The idea of preparing makeup water for our aquariums is not new or earth-shattering, really. Planted tank enthusiasts, Discus breeders, and the reef community have been doing this for decades. I recall that I used to throw long-fiber peat moss into my water storage containers when I was a kid, back in my Killie days.
I called it "pre-tinting" of the water.
Basically, "pre-tinting" (our unique parlance) is utilizing some botanical materials to keep not only similar pH and alkalinity characteristics of the water consistent with those in your display tank- button keep the "visual tint" more or less consistent as well.
So I'll admit, as enamored with the idea of keeping consistent chemical parameters as I am, I'm probably equally as interested in the aesthetics. I know, that's super shallow of me..and sort of "immature", really, as it seems to be placing the looks over the chemical characteristics...
But here's the thing: I utilize RO/DI water. I know that my product water comes out of the unit at a consistent pH/alkalinity/TDS every time (provided I maintain/replace the membranes regularly, in accordance with manufacturer recommendations), and of course, confirmed with testing.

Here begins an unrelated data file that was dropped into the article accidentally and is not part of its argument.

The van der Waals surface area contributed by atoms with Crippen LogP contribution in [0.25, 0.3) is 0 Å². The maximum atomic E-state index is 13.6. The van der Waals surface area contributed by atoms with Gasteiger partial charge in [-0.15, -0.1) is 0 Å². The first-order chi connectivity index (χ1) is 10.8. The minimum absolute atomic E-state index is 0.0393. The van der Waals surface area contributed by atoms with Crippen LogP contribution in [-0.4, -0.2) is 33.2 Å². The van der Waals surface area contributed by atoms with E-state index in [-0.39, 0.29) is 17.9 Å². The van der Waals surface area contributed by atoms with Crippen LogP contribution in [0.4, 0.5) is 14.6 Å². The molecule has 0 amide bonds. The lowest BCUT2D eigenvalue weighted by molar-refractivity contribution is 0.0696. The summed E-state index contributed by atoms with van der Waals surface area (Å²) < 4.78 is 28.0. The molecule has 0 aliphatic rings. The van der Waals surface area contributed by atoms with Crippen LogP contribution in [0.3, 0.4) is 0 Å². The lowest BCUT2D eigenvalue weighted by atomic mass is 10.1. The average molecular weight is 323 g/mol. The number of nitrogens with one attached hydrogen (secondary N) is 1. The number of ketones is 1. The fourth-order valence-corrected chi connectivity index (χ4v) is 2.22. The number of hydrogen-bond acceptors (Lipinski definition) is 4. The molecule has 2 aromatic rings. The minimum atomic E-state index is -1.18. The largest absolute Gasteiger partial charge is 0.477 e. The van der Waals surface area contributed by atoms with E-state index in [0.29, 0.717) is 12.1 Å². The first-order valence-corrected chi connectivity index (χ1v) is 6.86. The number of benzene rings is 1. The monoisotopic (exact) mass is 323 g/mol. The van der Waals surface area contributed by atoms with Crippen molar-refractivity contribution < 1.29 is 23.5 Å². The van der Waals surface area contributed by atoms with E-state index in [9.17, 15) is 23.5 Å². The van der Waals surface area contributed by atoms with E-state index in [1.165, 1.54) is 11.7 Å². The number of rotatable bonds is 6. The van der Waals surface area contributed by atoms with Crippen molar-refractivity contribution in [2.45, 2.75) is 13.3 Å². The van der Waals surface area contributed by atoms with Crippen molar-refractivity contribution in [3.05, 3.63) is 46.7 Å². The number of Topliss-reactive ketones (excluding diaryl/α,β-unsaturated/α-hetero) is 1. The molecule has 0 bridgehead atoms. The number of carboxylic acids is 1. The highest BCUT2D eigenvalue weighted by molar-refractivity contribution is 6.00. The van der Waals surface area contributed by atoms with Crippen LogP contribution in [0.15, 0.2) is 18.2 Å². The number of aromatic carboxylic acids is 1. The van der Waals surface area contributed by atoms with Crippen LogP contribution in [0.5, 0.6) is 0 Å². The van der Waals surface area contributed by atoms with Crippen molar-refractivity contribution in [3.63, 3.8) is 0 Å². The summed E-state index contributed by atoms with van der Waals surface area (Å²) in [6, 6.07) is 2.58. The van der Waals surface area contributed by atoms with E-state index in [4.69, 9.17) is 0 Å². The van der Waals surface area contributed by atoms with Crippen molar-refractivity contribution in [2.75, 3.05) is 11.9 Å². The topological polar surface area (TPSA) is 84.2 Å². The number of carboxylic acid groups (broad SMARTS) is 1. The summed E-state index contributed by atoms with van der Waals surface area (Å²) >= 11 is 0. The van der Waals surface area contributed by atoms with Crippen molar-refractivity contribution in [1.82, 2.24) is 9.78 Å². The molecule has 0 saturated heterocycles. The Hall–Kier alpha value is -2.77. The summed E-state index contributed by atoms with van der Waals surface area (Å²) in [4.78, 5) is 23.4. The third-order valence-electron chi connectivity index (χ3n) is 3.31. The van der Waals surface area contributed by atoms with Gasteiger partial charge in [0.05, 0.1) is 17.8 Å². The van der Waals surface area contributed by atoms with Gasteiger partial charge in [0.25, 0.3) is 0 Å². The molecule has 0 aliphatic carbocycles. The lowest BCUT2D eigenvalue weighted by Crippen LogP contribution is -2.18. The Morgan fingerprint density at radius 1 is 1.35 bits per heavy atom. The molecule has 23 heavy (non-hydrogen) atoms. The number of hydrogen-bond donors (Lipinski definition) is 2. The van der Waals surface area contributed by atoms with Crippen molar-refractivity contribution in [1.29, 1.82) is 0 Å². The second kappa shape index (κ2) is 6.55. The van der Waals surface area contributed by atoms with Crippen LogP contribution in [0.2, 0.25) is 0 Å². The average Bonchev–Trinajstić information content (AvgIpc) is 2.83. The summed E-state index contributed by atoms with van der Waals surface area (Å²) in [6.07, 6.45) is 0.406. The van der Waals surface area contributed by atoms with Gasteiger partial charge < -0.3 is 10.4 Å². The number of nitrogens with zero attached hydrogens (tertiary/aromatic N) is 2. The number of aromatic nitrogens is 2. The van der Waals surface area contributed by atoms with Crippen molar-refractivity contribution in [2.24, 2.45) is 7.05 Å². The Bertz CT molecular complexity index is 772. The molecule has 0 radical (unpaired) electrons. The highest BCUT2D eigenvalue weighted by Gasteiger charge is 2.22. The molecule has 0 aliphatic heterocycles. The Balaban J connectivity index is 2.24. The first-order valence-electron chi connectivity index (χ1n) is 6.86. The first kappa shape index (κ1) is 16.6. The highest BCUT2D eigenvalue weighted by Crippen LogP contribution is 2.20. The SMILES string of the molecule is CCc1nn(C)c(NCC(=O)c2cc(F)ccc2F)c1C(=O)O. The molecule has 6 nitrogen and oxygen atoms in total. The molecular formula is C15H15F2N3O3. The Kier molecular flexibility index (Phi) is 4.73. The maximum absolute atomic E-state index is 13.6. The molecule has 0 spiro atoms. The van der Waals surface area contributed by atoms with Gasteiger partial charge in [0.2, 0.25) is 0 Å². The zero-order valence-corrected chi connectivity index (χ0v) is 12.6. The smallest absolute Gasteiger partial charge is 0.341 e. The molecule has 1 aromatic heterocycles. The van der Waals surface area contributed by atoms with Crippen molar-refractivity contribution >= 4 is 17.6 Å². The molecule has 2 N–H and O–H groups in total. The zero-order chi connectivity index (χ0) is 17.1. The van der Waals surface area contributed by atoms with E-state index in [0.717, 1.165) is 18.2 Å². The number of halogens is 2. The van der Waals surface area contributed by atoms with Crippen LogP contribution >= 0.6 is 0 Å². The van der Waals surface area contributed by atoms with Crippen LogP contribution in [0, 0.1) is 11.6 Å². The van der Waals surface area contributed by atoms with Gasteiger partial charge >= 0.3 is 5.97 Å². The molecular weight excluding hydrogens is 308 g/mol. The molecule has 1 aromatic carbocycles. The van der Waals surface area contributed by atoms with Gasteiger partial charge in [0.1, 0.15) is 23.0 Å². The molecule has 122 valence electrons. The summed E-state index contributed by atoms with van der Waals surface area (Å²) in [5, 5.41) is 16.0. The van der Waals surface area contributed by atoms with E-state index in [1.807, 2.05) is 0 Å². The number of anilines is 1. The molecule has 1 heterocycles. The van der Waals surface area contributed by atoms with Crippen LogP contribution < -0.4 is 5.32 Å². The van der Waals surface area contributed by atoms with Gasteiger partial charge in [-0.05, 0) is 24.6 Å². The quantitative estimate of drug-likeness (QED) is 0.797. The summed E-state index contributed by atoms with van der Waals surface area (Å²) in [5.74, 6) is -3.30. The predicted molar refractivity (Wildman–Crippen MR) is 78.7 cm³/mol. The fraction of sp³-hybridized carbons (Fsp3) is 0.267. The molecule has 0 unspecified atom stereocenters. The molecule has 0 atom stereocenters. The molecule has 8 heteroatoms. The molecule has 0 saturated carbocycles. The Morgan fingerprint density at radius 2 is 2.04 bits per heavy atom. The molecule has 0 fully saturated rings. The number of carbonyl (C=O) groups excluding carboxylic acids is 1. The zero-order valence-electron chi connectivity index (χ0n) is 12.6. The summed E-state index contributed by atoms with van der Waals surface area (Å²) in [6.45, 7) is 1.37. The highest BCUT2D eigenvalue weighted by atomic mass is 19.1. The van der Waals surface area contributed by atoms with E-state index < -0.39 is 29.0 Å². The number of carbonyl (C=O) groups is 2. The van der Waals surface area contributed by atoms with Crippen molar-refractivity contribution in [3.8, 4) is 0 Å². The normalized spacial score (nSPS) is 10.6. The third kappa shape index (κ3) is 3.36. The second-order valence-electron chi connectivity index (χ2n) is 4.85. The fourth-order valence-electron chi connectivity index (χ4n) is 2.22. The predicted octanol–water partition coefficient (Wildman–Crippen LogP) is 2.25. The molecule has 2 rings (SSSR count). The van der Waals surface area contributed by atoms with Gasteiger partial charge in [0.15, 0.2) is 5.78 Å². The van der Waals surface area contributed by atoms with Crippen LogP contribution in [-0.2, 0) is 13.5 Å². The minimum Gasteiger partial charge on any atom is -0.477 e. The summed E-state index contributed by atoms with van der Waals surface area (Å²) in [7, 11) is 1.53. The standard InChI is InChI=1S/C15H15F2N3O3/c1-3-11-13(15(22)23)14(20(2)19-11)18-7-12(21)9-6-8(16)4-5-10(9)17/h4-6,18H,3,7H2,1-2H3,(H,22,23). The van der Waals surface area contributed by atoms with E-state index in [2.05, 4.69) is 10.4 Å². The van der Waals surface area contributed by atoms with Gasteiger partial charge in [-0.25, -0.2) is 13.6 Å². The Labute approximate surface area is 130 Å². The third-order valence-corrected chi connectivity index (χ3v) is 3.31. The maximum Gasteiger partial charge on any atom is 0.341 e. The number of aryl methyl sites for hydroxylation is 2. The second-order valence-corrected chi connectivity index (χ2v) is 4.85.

That being said, my approach is hardly "scientific"; shockingly more of an "art" than a "science" here.
Using RO/DO water gives me at least a fair amount of confidence about knowing what I'm working with, and at least what to expect, to a certain extent. I can more or less duplicate the conditions I want on a consistent . My 5 US-gallon plastic containers are "loaded" with 3 "medium-sized" Catappa leaves each week when I make the water. My water sits in the containers for one week before use. Some "tinters" use Alder Cones or Guava leaves, or if you're a "baller"- catalpa bark, or whatever...it's personal preference.
Now, again, it's not a perfectly scientific way, but it focuses on that main tenant of aquarium keeping that I treasure above almost all else: consistency. I do the same thing in the same way with the same stuff every single week. Yes, it's freakishly habitual, sort of inflexible, not exactly perfect- and undeniably geeky- but it works for me!